Social Plastic Foundation’s mission is to rid the oceans of plastic and provide a lifeline to communities in need. They help some of the poorest communities globally to collect plastic before it becomes problematic ocean plastic. The Plastic Bank then sell this Social Plastic onto companies to use in place of virgin plastics. Social Plastic Foundation is a charity that provides ocean plastic & recycling awareness, along with training and support.
The Social Plastic Foundation is a charity established to support, enhance & grow the world’s Social Plastic recycling ecosystems. These are recycling communities in developing regions that utilize The Plastic Bank’s recycling reward & incentive platform to improve livelihoods while preventing ocean plastic.
The Social Plastic Foundation encourages us to help to increase the reward that recyclers receive. They believe this is how we make plastic waste too valuable to enter the ocean.
For more information and to contribute to their cause, visit:
SocialPlastic.org & PlasticBank.org #SocialPlastic
Saturday, September 15th 2018 (9AM-NOON) is Coastal Cleanup Day 2018 for California. If you’re in southern California come join the volunteers from all around in one of the more than 50 inland and coastal locations in Los Angeles County.
Support for the event includes City of Santa Monica, California Coastal Commission, Coastal Conservancy and Heal the Bay among other organizations.
Register at healthebay.org/ccd/ to take part!
Why not get out to the beach or a state park and do some good for the planet?
Narayana Peesapaty created edible spoons in Hyderabad, India, because he is fed up with plastic waste.
India is in the region of South Asia where it is culturally common to eat traditional meals with your hands, even among the wealthy who can trace the practice back to Ayurvedic teaching—and yet every year Indians use 120 billion pieces of plastic cutlery. Maybe investing in silver cutlery would stop them over-indulging in plastic.
Waste production is particularly problematic in large cities whose economic development precedes waste management infrastructure. China is an example of one of the world’s most densely populated regions that has come to create the world’s largest economy, though their record-breaking growth amounts to unprecedented pollution.
The individual efforts that CapitaLand encourages is something that the earth demands from all of us now. Statistics from the World Economic Forum cite that global plastic production has grown from 15 million tons in 1964 to 311 million tons in 2014- a number that is expected to triple by 2050, unless some sort of radical change takes place.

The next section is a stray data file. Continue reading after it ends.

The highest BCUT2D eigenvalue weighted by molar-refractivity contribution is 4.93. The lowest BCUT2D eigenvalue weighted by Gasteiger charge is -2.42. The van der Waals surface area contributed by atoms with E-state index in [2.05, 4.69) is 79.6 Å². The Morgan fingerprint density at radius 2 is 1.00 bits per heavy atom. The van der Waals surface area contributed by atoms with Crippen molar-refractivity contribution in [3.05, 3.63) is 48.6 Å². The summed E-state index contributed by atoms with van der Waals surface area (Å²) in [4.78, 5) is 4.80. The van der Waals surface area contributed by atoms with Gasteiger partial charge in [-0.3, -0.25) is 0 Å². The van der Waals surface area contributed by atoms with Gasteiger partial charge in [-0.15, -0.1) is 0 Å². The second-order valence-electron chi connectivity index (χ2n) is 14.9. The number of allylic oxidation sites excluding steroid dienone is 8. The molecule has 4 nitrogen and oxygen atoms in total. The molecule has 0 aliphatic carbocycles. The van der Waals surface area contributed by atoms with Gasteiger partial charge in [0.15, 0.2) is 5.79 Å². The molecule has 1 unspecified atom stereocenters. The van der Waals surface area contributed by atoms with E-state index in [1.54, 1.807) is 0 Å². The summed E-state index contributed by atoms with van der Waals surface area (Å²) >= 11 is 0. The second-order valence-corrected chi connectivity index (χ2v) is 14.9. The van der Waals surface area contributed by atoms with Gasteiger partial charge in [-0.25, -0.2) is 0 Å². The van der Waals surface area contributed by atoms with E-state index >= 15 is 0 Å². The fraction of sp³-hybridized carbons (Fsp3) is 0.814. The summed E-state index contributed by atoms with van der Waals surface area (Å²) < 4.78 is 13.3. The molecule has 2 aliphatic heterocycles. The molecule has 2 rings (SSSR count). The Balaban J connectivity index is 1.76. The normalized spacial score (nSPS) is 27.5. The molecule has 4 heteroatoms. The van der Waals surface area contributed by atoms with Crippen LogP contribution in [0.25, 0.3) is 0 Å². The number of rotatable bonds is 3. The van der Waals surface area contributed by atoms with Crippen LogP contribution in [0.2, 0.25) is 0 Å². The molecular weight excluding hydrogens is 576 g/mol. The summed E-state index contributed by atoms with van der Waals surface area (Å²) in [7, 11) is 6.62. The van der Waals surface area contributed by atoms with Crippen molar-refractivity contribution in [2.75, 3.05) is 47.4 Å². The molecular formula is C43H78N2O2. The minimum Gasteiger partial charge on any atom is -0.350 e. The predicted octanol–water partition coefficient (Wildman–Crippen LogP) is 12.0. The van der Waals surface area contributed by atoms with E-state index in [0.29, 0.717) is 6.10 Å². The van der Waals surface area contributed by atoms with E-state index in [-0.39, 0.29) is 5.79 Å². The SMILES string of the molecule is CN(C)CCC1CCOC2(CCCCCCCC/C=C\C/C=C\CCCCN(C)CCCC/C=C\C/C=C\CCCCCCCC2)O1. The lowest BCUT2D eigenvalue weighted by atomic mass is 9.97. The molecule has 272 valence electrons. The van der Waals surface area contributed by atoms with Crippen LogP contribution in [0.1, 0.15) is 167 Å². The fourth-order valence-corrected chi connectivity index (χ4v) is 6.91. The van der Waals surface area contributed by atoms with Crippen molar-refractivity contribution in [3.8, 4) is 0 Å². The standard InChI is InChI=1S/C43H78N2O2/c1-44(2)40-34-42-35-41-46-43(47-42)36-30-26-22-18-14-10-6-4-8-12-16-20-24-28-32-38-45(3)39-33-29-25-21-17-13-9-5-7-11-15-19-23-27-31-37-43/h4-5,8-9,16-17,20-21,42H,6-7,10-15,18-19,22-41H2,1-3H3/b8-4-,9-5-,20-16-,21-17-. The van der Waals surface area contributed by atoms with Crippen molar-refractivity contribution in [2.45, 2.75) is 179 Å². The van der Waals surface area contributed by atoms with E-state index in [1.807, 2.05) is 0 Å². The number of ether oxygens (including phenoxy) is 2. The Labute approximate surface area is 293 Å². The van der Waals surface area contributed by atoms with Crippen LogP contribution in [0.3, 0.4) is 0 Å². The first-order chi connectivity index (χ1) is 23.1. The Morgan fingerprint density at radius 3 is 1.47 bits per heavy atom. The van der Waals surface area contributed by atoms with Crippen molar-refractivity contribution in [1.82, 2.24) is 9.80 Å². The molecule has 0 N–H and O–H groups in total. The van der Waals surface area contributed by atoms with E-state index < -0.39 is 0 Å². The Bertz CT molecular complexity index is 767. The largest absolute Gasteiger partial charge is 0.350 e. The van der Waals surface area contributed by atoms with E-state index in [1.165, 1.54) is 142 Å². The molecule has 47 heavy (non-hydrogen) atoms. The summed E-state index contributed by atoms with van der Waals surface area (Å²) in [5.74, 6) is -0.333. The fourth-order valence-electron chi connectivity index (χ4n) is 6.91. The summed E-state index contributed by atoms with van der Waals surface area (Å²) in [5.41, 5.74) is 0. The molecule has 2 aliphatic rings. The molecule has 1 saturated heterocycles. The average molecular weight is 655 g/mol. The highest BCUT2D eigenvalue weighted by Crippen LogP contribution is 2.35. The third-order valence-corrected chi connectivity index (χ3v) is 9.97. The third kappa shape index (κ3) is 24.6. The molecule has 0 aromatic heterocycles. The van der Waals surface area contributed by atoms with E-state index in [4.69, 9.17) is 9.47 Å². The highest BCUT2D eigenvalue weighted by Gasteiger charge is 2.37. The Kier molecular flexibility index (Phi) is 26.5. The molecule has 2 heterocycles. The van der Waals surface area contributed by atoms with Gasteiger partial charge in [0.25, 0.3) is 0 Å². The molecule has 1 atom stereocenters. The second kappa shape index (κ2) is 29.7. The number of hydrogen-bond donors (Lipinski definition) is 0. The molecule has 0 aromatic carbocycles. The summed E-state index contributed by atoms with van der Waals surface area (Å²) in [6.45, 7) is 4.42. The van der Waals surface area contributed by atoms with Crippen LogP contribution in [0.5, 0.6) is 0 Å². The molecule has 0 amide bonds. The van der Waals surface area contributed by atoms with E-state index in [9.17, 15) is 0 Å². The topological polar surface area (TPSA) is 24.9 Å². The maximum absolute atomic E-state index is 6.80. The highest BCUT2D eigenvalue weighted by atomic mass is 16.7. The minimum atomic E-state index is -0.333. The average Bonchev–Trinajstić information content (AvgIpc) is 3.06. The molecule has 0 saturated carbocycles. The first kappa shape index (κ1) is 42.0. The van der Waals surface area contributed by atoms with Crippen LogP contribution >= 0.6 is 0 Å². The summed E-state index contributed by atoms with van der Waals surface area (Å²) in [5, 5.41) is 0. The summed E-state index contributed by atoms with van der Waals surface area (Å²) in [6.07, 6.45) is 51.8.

Peesapaty’s utensils should hasten that change. He began his business, Bakeys, in 2011, though it is gaining larger attention today because the business is crowd-funding with The Better India video to make money for investment in chopsticks and forks.
The edible cutlery is a bio-degradable option that has a shelf life of three years and decomposes within four-five days if not used. They even come in three different flavors to suit the food that they are served with: plain, sweet, or spicy.
Full original article written by Mica Kelmachter “India’s Edible Cutlery Points The Way For A Zero-Waste Future” as seen on Forbes.
Take a look at this twisting, smog-eating tower that is going up in Taipei, Taiwan.
On the outside, 23,000 trees and shrubs – nearly the same amount found in New York’s Central Park – will fill the skyscraper’s facade, roof, and balconies. And inside, it will feature 40 luxury condos.
The plants will absorb 130 tons of carbon dioxide emissions per year – the equivalent of about 27 cars, lead designer Vincent Callebut tells Business Insider.
Called the Tao Zhu Yin Yuan Tower , it’s set to open by September 2017.
CEF FFT: Imagine what cities could look like (not too far) in the future if we set new municipal standards that increased our sustainability and environmental health!
For more information visit the source article here!